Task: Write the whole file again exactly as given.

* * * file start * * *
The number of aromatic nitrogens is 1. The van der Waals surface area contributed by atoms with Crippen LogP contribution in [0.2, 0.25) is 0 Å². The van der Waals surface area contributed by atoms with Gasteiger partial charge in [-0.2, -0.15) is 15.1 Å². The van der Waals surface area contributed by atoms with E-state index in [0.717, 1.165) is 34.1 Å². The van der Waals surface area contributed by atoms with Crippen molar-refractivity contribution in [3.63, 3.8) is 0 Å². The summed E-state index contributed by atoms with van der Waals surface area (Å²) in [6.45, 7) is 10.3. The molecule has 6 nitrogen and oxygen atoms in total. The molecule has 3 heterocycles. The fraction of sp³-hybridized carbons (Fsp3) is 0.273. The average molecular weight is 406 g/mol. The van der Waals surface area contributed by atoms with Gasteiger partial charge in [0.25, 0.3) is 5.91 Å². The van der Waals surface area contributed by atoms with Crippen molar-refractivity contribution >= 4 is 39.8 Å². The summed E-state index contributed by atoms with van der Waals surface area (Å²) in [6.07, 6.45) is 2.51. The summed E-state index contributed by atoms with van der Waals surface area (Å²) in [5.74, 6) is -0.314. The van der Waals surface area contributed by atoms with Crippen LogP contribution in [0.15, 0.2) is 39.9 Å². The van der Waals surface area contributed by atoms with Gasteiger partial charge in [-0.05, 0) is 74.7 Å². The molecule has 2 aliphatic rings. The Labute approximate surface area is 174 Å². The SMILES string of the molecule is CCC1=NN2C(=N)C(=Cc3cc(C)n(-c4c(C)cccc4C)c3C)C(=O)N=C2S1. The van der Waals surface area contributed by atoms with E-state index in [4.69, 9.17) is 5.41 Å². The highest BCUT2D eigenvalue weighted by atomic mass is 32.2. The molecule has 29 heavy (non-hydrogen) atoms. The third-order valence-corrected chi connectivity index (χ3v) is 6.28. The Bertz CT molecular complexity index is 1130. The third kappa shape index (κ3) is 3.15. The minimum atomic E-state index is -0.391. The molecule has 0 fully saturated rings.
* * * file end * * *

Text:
The number of aromatic nitrogens is 1. The van der Waals surface area contributed by atoms with Crippen LogP contribution in [0.2, 0.25) is 0 Å². The van der Waals surface area contributed by atoms with Gasteiger partial charge in [-0.2, -0.15) is 15.1 Å². The van der Waals surface area contributed by atoms with E-state index in [0.717, 1.165) is 34.1 Å². The van der Waals surface area contributed by atoms with Crippen molar-refractivity contribution in [3.63, 3.8) is 0 Å². The summed E-state index contributed by atoms with van der Waals surface area (Å²) in [6.45, 7) is 10.3. The molecule has 6 nitrogen and oxygen atoms in total. The molecule has 3 heterocycles. The fraction of sp³-hybridized carbons (Fsp3) is 0.273. The average molecular weight is 406 g/mol. The van der Waals surface area contributed by atoms with Gasteiger partial charge in [0.25, 0.3) is 5.91 Å². The van der Waals surface area contributed by atoms with Crippen molar-refractivity contribution >= 4 is 39.8 Å². The summed E-state index contributed by atoms with van der Waals surface area (Å²) in [6.07, 6.45) is 2.51. The summed E-state index contributed by atoms with van der Waals surface area (Å²) in [5.74, 6) is -0.314. The van der Waals surface area contributed by atoms with Crippen LogP contribution in [0.15, 0.2) is 39.9 Å². The van der Waals surface area contributed by atoms with Gasteiger partial charge in [-0.05, 0) is 74.7 Å². The molecule has 2 aliphatic rings. The Labute approximate surface area is 174 Å². The SMILES string of the molecule is CCC1=NN2C(=N)C(=Cc3cc(C)n(-c4c(C)cccc4C)c3C)C(=O)N=C2S1. The van der Waals surface area contributed by atoms with E-state index in [4.69, 9.17) is 5.41 Å². The highest BCUT2D eigenvalue weighted by atomic mass is 32.2. The molecule has 29 heavy (non-hydrogen) atoms. The third-order valence-corrected chi connectivity index (χ3v) is 6.28. The Bertz CT molecular complexity index is 1130. The third kappa shape index (κ3) is 3.15. The minimum atomic E-state index is -0.391. The molecule has 0 fully saturated rings.